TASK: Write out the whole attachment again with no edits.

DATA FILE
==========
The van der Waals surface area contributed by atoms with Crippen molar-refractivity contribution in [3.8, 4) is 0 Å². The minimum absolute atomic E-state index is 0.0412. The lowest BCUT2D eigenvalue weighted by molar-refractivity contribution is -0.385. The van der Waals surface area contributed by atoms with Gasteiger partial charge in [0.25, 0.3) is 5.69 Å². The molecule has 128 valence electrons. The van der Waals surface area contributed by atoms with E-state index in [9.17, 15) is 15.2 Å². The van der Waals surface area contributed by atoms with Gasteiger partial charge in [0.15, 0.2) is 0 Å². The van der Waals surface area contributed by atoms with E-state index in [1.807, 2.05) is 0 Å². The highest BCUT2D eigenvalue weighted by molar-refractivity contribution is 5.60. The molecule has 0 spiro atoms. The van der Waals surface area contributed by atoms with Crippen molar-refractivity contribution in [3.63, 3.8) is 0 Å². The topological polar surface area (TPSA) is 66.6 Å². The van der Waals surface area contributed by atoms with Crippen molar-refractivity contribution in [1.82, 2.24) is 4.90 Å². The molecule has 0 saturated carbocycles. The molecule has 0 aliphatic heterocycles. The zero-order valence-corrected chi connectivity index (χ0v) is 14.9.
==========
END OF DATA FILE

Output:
The van der Waals surface area contributed by atoms with Crippen molar-refractivity contribution in [3.8, 4) is 0 Å². The minimum absolute atomic E-state index is 0.0412. The lowest BCUT2D eigenvalue weighted by molar-refractivity contribution is -0.385. The van der Waals surface area contributed by atoms with Gasteiger partial charge in [0.25, 0.3) is 5.69 Å². The molecule has 128 valence electrons. The van der Waals surface area contributed by atoms with E-state index in [9.17, 15) is 15.2 Å². The van der Waals surface area contributed by atoms with Gasteiger partial charge in [0.15, 0.2) is 0 Å². The van der Waals surface area contributed by atoms with E-state index in [1.807, 2.05) is 0 Å². The highest BCUT2D eigenvalue weighted by molar-refractivity contribution is 5.60. The molecule has 0 spiro atoms. The van der Waals surface area contributed by atoms with Crippen molar-refractivity contribution in [3.63, 3.8) is 0 Å². The topological polar surface area (TPSA) is 66.6 Å². The van der Waals surface area contributed by atoms with Crippen molar-refractivity contribution in [1.82, 2.24) is 4.90 Å². The molecule has 0 saturated carbocycles. The molecule has 0 aliphatic heterocycles. The zero-order valence-corrected chi connectivity index (χ0v) is 14.9.